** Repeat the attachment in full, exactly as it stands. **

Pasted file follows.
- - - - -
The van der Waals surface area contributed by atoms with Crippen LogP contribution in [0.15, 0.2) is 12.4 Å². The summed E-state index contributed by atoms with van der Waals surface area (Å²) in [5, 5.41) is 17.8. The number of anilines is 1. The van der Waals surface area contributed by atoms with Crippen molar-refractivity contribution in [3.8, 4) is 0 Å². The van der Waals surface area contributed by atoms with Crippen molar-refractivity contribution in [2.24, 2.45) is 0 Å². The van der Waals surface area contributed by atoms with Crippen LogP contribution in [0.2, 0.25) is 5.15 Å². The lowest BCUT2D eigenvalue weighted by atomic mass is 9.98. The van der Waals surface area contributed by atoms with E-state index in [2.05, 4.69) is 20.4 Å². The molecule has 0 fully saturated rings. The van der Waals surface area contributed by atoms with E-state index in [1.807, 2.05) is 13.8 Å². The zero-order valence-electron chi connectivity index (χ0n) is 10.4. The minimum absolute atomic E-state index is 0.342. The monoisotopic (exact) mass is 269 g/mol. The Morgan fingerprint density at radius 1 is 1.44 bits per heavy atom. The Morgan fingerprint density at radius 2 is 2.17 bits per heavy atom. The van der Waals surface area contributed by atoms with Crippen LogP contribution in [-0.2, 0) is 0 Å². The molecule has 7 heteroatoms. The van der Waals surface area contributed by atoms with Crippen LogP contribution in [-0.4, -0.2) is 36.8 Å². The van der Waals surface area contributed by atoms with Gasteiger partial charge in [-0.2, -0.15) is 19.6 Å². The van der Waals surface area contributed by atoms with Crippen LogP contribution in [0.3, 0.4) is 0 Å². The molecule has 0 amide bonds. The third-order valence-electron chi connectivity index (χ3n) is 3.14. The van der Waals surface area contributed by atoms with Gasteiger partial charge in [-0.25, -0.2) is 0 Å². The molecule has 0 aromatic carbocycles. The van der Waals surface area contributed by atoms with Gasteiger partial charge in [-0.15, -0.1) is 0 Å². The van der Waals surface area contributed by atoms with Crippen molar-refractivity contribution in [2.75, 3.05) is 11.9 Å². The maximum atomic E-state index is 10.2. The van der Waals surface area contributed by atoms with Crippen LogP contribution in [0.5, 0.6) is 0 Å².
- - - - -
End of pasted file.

The van der Waals surface area contributed by atoms with Crippen LogP contribution in [0.15, 0.2) is 12.4 Å². The summed E-state index contributed by atoms with van der Waals surface area (Å²) in [5, 5.41) is 17.8. The number of anilines is 1. The van der Waals surface area contributed by atoms with Crippen molar-refractivity contribution in [3.8, 4) is 0 Å². The van der Waals surface area contributed by atoms with Crippen molar-refractivity contribution in [2.24, 2.45) is 0 Å². The van der Waals surface area contributed by atoms with Crippen LogP contribution in [0.2, 0.25) is 5.15 Å². The lowest BCUT2D eigenvalue weighted by atomic mass is 9.98. The van der Waals surface area contributed by atoms with E-state index in [2.05, 4.69) is 20.4 Å². The molecule has 0 fully saturated rings. The van der Waals surface area contributed by atoms with E-state index in [1.807, 2.05) is 13.8 Å². The zero-order valence-electron chi connectivity index (χ0n) is 10.4. The minimum absolute atomic E-state index is 0.342. The monoisotopic (exact) mass is 269 g/mol. The Morgan fingerprint density at radius 1 is 1.44 bits per heavy atom. The Morgan fingerprint density at radius 2 is 2.17 bits per heavy atom. The van der Waals surface area contributed by atoms with Crippen LogP contribution in [-0.2, 0) is 0 Å². The molecule has 7 heteroatoms. The van der Waals surface area contributed by atoms with Crippen LogP contribution in [-0.4, -0.2) is 36.8 Å². The van der Waals surface area contributed by atoms with Gasteiger partial charge in [-0.2, -0.15) is 19.6 Å². The van der Waals surface area contributed by atoms with Crippen LogP contribution in [0.3, 0.4) is 0 Å². The molecule has 0 amide bonds. The third-order valence-electron chi connectivity index (χ3n) is 3.14. The van der Waals surface area contributed by atoms with Gasteiger partial charge in [-0.25, -0.2) is 0 Å². The molecule has 0 aromatic carbocycles. The van der Waals surface area contributed by atoms with Gasteiger partial charge in [-0.15, -0.1) is 0 Å². The van der Waals surface area contributed by atoms with Crippen molar-refractivity contribution in [2.75, 3.05) is 11.9 Å². The maximum atomic E-state index is 10.2. The van der Waals surface area contributed by atoms with Crippen LogP contribution in [0.5, 0.6) is 0 Å².